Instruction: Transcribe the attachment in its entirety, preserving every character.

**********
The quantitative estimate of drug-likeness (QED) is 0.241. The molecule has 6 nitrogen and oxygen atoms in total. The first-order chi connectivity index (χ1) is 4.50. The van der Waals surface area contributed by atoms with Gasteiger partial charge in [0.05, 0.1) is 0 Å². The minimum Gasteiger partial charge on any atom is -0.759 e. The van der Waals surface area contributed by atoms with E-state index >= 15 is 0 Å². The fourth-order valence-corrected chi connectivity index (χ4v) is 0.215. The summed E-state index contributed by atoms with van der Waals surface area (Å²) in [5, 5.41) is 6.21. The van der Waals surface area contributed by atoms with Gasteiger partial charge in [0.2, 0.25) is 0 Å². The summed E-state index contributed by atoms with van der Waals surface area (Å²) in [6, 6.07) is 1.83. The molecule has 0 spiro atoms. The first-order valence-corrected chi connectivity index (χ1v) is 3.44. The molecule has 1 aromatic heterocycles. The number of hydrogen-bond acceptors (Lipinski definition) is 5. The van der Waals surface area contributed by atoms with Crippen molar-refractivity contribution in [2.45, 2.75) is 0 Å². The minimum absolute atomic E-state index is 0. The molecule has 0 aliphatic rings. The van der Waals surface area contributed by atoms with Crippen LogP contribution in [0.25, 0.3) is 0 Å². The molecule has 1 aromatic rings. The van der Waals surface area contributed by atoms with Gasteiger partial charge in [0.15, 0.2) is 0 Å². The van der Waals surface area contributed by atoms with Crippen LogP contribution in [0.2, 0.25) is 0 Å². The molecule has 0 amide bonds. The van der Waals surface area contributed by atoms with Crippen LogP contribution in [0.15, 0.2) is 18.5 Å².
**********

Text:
The quantitative estimate of drug-likeness (QED) is 0.241. The molecule has 6 nitrogen and oxygen atoms in total. The first-order chi connectivity index (χ1) is 4.50. The van der Waals surface area contributed by atoms with Gasteiger partial charge in [0.05, 0.1) is 0 Å². The minimum Gasteiger partial charge on any atom is -0.759 e. The van der Waals surface area contributed by atoms with E-state index >= 15 is 0 Å². The fourth-order valence-corrected chi connectivity index (χ4v) is 0.215. The summed E-state index contributed by atoms with van der Waals surface area (Å²) in [5, 5.41) is 6.21. The van der Waals surface area contributed by atoms with Gasteiger partial charge in [0.2, 0.25) is 0 Å². The summed E-state index contributed by atoms with van der Waals surface area (Å²) in [6, 6.07) is 1.83. The molecule has 0 spiro atoms. The first-order valence-corrected chi connectivity index (χ1v) is 3.44. The molecule has 1 aromatic heterocycles. The number of hydrogen-bond acceptors (Lipinski definition) is 5. The van der Waals surface area contributed by atoms with Crippen molar-refractivity contribution in [2.45, 2.75) is 0 Å². The minimum absolute atomic E-state index is 0. The molecule has 0 aliphatic rings. The van der Waals surface area contributed by atoms with Crippen LogP contribution in [0.25, 0.3) is 0 Å². The molecule has 1 aromatic rings. The van der Waals surface area contributed by atoms with Gasteiger partial charge in [0.15, 0.2) is 0 Å². The van der Waals surface area contributed by atoms with Crippen LogP contribution in [0.2, 0.25) is 0 Å². The molecule has 0 amide bonds. The van der Waals surface area contributed by atoms with Crippen LogP contribution in [0.15, 0.2) is 18.5 Å².